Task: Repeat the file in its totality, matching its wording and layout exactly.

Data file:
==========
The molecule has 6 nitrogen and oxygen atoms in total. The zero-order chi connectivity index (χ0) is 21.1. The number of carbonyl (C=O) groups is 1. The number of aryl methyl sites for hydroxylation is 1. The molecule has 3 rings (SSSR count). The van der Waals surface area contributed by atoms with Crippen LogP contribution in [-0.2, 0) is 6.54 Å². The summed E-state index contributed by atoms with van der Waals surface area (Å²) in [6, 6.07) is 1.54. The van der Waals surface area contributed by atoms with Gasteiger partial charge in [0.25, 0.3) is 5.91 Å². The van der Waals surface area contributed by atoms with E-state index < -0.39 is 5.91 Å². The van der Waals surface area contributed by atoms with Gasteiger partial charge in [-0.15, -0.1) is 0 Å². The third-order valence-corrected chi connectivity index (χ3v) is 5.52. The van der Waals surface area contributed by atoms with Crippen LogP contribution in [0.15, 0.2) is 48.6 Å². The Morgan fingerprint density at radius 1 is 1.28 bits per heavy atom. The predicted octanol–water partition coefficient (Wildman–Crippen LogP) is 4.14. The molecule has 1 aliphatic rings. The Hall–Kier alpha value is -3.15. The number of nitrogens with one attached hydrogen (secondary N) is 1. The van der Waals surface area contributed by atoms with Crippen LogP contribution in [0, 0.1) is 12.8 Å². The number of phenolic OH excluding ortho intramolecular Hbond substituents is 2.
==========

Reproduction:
The molecule has 6 nitrogen and oxygen atoms in total. The zero-order chi connectivity index (χ0) is 21.1. The number of carbonyl (C=O) groups is 1. The number of aryl methyl sites for hydroxylation is 1. The molecule has 3 rings (SSSR count). The van der Waals surface area contributed by atoms with Crippen LogP contribution in [-0.2, 0) is 6.54 Å². The summed E-state index contributed by atoms with van der Waals surface area (Å²) in [6, 6.07) is 1.54. The van der Waals surface area contributed by atoms with Gasteiger partial charge in [0.25, 0.3) is 5.91 Å². The van der Waals surface area contributed by atoms with E-state index < -0.39 is 5.91 Å². The van der Waals surface area contributed by atoms with Gasteiger partial charge in [-0.15, -0.1) is 0 Å². The third-order valence-corrected chi connectivity index (χ3v) is 5.52. The van der Waals surface area contributed by atoms with Crippen LogP contribution in [0.15, 0.2) is 48.6 Å². The Morgan fingerprint density at radius 1 is 1.28 bits per heavy atom. The predicted octanol–water partition coefficient (Wildman–Crippen LogP) is 4.14. The molecule has 1 aliphatic rings. The Hall–Kier alpha value is -3.15. The number of nitrogens with one attached hydrogen (secondary N) is 1. The van der Waals surface area contributed by atoms with Crippen LogP contribution in [0, 0.1) is 12.8 Å². The number of phenolic OH excluding ortho intramolecular Hbond substituents is 2.